You can’t be a priest if…
No priests with skin disease1 The LORD told Moses:
2 I want you to tell Aaron and his sons to be careful with sacrificial offerings the people of Israel bring to me. I don't want them treating the offering in a way that dishonors my sacred name. I am the LORD. 3 So, give them this message:
If any priest now or in the future brings a sacrificial offering to me while they are ritually unclean, that priest is finished—he’s no longer an Israelite. I am the LORD.
4 No descendant of Aaron who has a serious skin disease or any kind of open sore is allowed to eat the sacred food of sacrificial offerings, which are reserved for priests and their families. You need to be ritually clean to eat those meals. Here are some of the ways that could ritually contaminate you and leave you unclean: touch a dead person, ejaculate semen, 5 touch an unclean animal or insect, touch an unclean person. 6 If you touch anything that makes you ritually unclean, don't eat any of the sacred food until you've taken a bath. 7 Then, after the bath, you need to wait until the sun goes down. That's when you’ll be clean again, and able to eat the sacred food from sacrificial offerings. 8 You’re not allowed to eat an animal that dies on its own or that is killed by another animal. Eating that would make you unclean. I am the LORD.
9 Priests need to follow my rules carefully. If they don't, they could end up treating something sacred as though it’s not sacred at all. They could die for that. Priests are holy because I made them that way. 10 Only priests and their families can eat the priest’s share of sacred food from sacrificial offerings. No others are welcome to this meal. That includes guests such as immigrants, along with hired help.
11 If a priest buys a slave, that slave is allowed to eat the sacred meal. So are any of his children born into slavery and owned by the priest. 12 If a priest's daughter marries someone outside the family of priests, she can’t eat the sacred meals anymore. 13 But if she loses her husband and becomes a widow or a divorcee, and if she has no children and moves back in with her father, she is allowed to eat the sacred food. But no one outside the family of priests is allowed to eat it.
14 If someone accidentally eats sacred food that belongs to the priests, the person shall return the equivalent cost of the food and add 20 percent. 15 Priests need to be careful not to mishandle the sacred sacrificial offerings that the people of Israel bring to the LORD. 16 And priests should not let others accidentally eat the sacred food and end up having to pay for it. Priests are holy, and I am the LORD who made them that way.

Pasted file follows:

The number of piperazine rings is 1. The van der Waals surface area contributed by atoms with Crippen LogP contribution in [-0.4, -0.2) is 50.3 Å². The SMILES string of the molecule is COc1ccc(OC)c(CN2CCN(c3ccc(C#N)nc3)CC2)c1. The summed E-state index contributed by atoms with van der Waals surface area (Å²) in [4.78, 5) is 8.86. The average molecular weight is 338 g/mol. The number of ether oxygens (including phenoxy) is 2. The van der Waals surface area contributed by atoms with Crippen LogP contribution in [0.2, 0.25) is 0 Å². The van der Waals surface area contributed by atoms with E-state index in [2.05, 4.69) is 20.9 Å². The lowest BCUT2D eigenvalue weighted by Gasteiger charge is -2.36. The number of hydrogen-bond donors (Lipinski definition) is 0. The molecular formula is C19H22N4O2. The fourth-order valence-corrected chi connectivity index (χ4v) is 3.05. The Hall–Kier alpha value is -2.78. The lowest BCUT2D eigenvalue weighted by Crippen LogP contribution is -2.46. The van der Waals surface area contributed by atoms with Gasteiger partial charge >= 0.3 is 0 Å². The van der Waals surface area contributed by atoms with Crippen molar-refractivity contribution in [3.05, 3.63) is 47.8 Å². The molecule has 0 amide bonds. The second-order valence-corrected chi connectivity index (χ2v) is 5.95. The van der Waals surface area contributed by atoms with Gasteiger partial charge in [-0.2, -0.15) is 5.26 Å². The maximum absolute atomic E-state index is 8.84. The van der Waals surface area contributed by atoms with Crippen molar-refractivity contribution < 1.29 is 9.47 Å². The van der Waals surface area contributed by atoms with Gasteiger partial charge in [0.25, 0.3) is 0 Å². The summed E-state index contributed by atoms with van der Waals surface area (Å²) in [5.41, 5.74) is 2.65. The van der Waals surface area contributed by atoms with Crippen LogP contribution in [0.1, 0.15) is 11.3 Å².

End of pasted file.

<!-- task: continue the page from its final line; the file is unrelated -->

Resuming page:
Don’t sacrifice defective livestock17 Then the LORD told Moses:
18 I want you to give this message to Aaron and his sons and to all the people of Israel:
If any Israelite or any immigrant living in Israel brings me a sacrificial offering, whether it's a burnt offering, a voluntary offering, or one associated with a promise you made, 19 Make sure the animal you bring has nothing wrong with it. You can bring cattle, sheep, or goats. But if you want me to accept the offering, make sure there’s nothing wrong with it. 20 If it is defective, I will reject it.
21 If you bring a voluntary peace offering for any reason, such as to fulfill a promise you made, pick a sacrificial animal from the herd or the flock—and make sure there's nothing wrong with it. If it's defective, I will reject it.
22 Don't bother bringing any sacrificial animals that are: blind, crippled, injured, or suffering from warts, rash, open sores, or scabs. I will reject them.
23 I’ll make an exception for certain voluntary offerings. You can sacrifice a bull or a lamb that has abnormalities with growth, such as one leg longer or shorter than another. I’ll accept that as a voluntary offering unless it is related to a promise you made. 24 But I will not accept any animal with damaged testicles, whether the animal is castrated or its testicles have been crushed. 25 So don’t think it’s okay to buy animals like this from outsiders and then present them to the LORD as a sacrificial offering. I will not accept them.
Newborn animals off limits for one week26 Then the LORD told Moses: 27 When a calf or goat is born, let it stay with its mother for seven days. But on the eighth day, it becomes an acceptable sacrifice. 28 However, don’t kill a cow and its calves or a sheep and its lambs on the same day.
29 When you bring an offering to the LORD to express your thanks, bring one that’s acceptable. 30 Then you’ll need to eat all the meat from that sacrifice on the same day. Make sure there is nothing left of it the next morning. I am the LORD.
31 Obey these laws I’m giving you. Just do it. I am the LORD. 32 And don’t do anything that would bring disgrace to my name. I am holy and the people of Israel should treat me that way. I am the LORD who distinguished you—setting you apart from other people by making you holy. 33 I brought you out of Egypt so I could be your God. I am the LORD.